Now, while some people will read this and say ‘I KNEW they weren’t trafficked! Nobody is holding them against their will!’ it really isn’t as black and white as that.

If your culture dictates that you must provide for your entire family, but you lack the skills, education, or opportunity to get a ‘regular’ job, your options are severely limited.

Many Thai women that enter into sex work may initially see it as a short term solution, before realising that now they are trapped in the labyrinth, unable to get out.

It doesn’t help that Ping Pong bars are notorious for getting the workers addicted to ya ba, a methamphetamine and caffeine pill that is common in East Asia.


Thai Ping Pong Shows | Final thoughts


Every single person I’ve spoken to who has been to see a Ping Pong show says the same thing – it’s an uncomfortable experience because you know deep down that it is wrong.

A Ping Pong show is not sexy.

It is not titillating.

It is not fun.


Ping Pong shows are freak shows, human zoos that rake in a lot of money for the bar but not for the women they exploit.

Trust me – there is a better way to spend your holiday than paying to watch a miserable woman be degraded onstage.


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8 thoughts on “The Ugly Truth About Thai Ping Pong Shows”

  1. Ugh! I had to limit reading just a few words of each paragraph because reading or hearing about stuff like this actually makes my body ache. I think, it has to do with the stress of what happens to women while being a woman.

    I would never be a sex tourist of any kind because where there is sex for sale things like expoitation, gender based violence, slavery etc are never far away. This is why many countries ban prostitution.

    This reminds me of a comment from a guy I was on a date with. He said, p*rn is not nice for women. I don’t know what he meant by that but I presume he meant much of modern p*rn features violence and abuse of women by men as a form of entertainment for men.

    I’d say if p*rn or any other aspect of the sex industry is so abusive to women that most women who would normally enjoy the extra stimulation avoid it because of the gender based abuse than it should not in fact be legal. I mean, how sexist is something that keeps women away by potential trauma inducing content…
    I think, it is also dangerous. These days many young men seem to use p*rn as a type of sex manual that they think will teach them how to be good in bed. It seems to me that they could easily start to believe the cliche that women prefer jerks and that is what they need to be, sexually and emotionally to succeed with women. It seems to work for their favourite p*rn heros afterall….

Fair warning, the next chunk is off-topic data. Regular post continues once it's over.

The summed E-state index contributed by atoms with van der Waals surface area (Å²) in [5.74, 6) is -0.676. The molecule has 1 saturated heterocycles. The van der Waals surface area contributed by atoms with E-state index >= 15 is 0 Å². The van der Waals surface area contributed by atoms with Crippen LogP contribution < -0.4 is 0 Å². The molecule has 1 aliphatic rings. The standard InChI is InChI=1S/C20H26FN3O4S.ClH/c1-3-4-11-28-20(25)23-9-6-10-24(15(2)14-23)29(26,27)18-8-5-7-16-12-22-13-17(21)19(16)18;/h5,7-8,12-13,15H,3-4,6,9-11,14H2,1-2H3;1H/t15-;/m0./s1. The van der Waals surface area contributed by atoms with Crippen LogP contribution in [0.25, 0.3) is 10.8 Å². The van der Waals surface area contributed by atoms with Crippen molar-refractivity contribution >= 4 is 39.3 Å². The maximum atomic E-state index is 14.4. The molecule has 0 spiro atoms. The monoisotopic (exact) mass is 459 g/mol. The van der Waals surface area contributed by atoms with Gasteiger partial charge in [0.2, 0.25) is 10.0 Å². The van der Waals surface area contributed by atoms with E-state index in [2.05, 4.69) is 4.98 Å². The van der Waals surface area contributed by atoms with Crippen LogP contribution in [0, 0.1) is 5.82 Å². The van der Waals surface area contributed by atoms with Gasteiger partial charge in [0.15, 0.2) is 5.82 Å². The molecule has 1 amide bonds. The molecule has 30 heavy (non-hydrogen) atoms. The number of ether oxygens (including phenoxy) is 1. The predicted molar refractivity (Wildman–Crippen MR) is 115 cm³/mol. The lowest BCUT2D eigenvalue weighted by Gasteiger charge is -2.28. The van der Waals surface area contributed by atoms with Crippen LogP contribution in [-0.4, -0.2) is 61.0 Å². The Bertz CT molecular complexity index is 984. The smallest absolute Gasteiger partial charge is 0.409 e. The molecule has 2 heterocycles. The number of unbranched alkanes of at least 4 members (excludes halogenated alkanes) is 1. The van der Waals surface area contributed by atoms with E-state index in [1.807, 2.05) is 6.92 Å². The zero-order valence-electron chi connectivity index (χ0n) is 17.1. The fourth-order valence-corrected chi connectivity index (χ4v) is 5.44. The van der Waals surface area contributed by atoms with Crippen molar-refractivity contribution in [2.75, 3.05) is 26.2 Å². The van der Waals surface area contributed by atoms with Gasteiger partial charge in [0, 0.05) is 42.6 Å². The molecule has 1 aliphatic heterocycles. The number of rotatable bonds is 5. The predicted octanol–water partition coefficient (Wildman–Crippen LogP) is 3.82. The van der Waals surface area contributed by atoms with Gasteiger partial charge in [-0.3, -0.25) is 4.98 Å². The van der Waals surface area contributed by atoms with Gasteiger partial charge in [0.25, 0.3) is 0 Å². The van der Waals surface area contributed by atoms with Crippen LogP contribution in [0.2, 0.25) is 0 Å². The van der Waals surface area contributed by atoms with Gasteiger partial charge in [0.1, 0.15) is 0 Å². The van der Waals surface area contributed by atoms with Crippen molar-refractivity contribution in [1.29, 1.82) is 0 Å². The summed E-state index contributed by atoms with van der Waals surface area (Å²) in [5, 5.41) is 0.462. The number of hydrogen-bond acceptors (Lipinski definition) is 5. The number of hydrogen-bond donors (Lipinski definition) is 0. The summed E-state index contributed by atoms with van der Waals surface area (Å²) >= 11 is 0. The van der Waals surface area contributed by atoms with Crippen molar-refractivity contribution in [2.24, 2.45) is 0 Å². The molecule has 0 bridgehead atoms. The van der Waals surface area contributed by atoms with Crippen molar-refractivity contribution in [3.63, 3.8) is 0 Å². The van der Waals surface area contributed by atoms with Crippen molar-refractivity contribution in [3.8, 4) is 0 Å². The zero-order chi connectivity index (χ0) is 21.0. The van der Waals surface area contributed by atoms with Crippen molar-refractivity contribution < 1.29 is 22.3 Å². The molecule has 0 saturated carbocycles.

1. Really interesting points!

      I don’t agree that sex work is inherently bad, but it is definitely true that unfortunately the dark side of things is never far away. And yes, whilst reading about some of the things these women have to do (and seeing it!) I felt terrible as well. It’s awful.

  2. Elizabeth not the Queen

    Thank you for this article! I see so many European men constantly defending the sex trade. These women (and men and children) NEED men to speak up against this, since men are the primary drivers. Too often men dismiss me because I’m a “jealous woman” or a “Puritan American,” which makes me feel all the more powerless to do ANYTHING at all. I’m actually proudly slutty, I love sex, and *I* love raunchy dirty degrading sex. For many years I wanted prostitution legalized in the US, falsely believing it would protect women. Study after study, however, shows us exactly the opposite is true. It doesn’t protect women at all, even in places like Germany and the Netherlands, and it has actually increased the demand. It would be great if all places were like the Bunny Ranch in Nevada, a high-end place with sex-positive workers who (mostly) CHOOSE this profession and can walk away at any time. Unfortunately, they are the extreme exception to the rule. Even though the vast majority of prostitutes ARE trafficked (even in Germany and the Netherlands), like you said it’s really irrelevant. They are hardly CHOOSING this. I would never be with a man who engages in sex tourism or prostitution, not because I’m jealous, but because I can’t be with someone who can SEE the soulless disdain in these women’s eyes and STILL just wants to get off. If they can’t respect this woman’s humanity, why would I ever think they’d respect mine?

    1. I was so glad to read your comments that are so well written and to the point. As a man I find it hard to understand how anyone cannot see the looks on the faces of women in this terrible exploitative trade and still want sex with them. These guys literally treat women like an object to use to get off without any regard for their welfare and I find that abhorrent. How can they be so heartless, cruel and unashamed?

  3. clearly the solution to “people in poverty choose to do this profession I see as degrading in order to have a better life” is “be really intense about how bad that profession is so they don’t even have that option anymore”, makes sense